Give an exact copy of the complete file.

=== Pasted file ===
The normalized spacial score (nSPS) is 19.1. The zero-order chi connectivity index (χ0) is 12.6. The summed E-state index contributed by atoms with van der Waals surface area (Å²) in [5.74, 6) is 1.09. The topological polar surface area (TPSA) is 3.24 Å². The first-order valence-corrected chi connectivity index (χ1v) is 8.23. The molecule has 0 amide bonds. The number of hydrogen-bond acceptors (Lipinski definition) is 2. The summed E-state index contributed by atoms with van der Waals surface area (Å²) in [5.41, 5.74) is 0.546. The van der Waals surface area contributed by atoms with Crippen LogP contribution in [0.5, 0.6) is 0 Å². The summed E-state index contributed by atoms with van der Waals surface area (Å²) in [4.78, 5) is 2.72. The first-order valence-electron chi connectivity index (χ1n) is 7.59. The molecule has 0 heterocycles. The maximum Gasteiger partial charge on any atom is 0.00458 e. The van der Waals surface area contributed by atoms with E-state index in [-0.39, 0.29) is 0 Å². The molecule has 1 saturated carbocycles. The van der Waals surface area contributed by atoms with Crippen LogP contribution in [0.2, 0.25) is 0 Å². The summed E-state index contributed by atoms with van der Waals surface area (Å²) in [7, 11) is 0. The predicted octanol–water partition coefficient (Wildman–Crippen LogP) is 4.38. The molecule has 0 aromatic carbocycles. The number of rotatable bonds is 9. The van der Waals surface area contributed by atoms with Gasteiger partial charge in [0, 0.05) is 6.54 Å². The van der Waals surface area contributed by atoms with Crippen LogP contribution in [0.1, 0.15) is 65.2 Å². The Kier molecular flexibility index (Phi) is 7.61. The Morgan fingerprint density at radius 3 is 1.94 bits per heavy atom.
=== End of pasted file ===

The normalized spacial score (nSPS) is 19.1. The zero-order chi connectivity index (χ0) is 12.6. The summed E-state index contributed by atoms with van der Waals surface area (Å²) in [5.74, 6) is 1.09. The topological polar surface area (TPSA) is 3.24 Å². The first-order valence-corrected chi connectivity index (χ1v) is 8.23. The molecule has 0 amide bonds. The number of hydrogen-bond acceptors (Lipinski definition) is 2. The summed E-state index contributed by atoms with van der Waals surface area (Å²) in [5.41, 5.74) is 0.546. The van der Waals surface area contributed by atoms with Crippen LogP contribution in [0.5, 0.6) is 0 Å². The summed E-state index contributed by atoms with van der Waals surface area (Å²) in [4.78, 5) is 2.72. The first-order valence-electron chi connectivity index (χ1n) is 7.59. The molecule has 0 heterocycles. The maximum Gasteiger partial charge on any atom is 0.00458 e. The van der Waals surface area contributed by atoms with E-state index in [-0.39, 0.29) is 0 Å². The molecule has 1 saturated carbocycles. The van der Waals surface area contributed by atoms with Crippen LogP contribution in [0.2, 0.25) is 0 Å². The summed E-state index contributed by atoms with van der Waals surface area (Å²) in [7, 11) is 0. The predicted octanol–water partition coefficient (Wildman–Crippen LogP) is 4.38. The molecule has 0 aromatic carbocycles. The number of rotatable bonds is 9. The van der Waals surface area contributed by atoms with Gasteiger partial charge in [0, 0.05) is 6.54 Å². The van der Waals surface area contributed by atoms with Crippen LogP contribution in [0.1, 0.15) is 65.2 Å². The Kier molecular flexibility index (Phi) is 7.61. The Morgan fingerprint density at radius 3 is 1.94 bits per heavy atom.